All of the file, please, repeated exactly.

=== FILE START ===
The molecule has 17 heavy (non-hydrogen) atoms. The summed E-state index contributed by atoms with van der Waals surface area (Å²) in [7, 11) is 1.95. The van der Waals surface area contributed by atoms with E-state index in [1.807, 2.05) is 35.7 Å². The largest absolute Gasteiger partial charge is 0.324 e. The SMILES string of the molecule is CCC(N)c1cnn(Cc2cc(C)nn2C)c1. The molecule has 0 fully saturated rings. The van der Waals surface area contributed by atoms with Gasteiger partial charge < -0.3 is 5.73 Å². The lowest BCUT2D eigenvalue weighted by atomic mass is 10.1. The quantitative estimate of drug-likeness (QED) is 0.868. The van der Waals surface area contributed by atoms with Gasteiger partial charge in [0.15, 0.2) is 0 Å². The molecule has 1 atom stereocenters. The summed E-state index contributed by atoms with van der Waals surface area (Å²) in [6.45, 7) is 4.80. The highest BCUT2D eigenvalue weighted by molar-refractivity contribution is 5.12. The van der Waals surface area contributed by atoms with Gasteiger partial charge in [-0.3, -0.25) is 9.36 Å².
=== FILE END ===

The molecule has 17 heavy (non-hydrogen) atoms. The summed E-state index contributed by atoms with van der Waals surface area (Å²) in [7, 11) is 1.95. The van der Waals surface area contributed by atoms with E-state index in [1.807, 2.05) is 35.7 Å². The largest absolute Gasteiger partial charge is 0.324 e. The SMILES string of the molecule is CCC(N)c1cnn(Cc2cc(C)nn2C)c1. The molecule has 0 fully saturated rings. The van der Waals surface area contributed by atoms with Gasteiger partial charge < -0.3 is 5.73 Å². The lowest BCUT2D eigenvalue weighted by atomic mass is 10.1. The quantitative estimate of drug-likeness (QED) is 0.868. The van der Waals surface area contributed by atoms with Gasteiger partial charge in [0.15, 0.2) is 0 Å². The molecule has 1 atom stereocenters. The summed E-state index contributed by atoms with van der Waals surface area (Å²) in [6.45, 7) is 4.80. The highest BCUT2D eigenvalue weighted by molar-refractivity contribution is 5.12. The van der Waals surface area contributed by atoms with Gasteiger partial charge in [-0.3, -0.25) is 9.36 Å².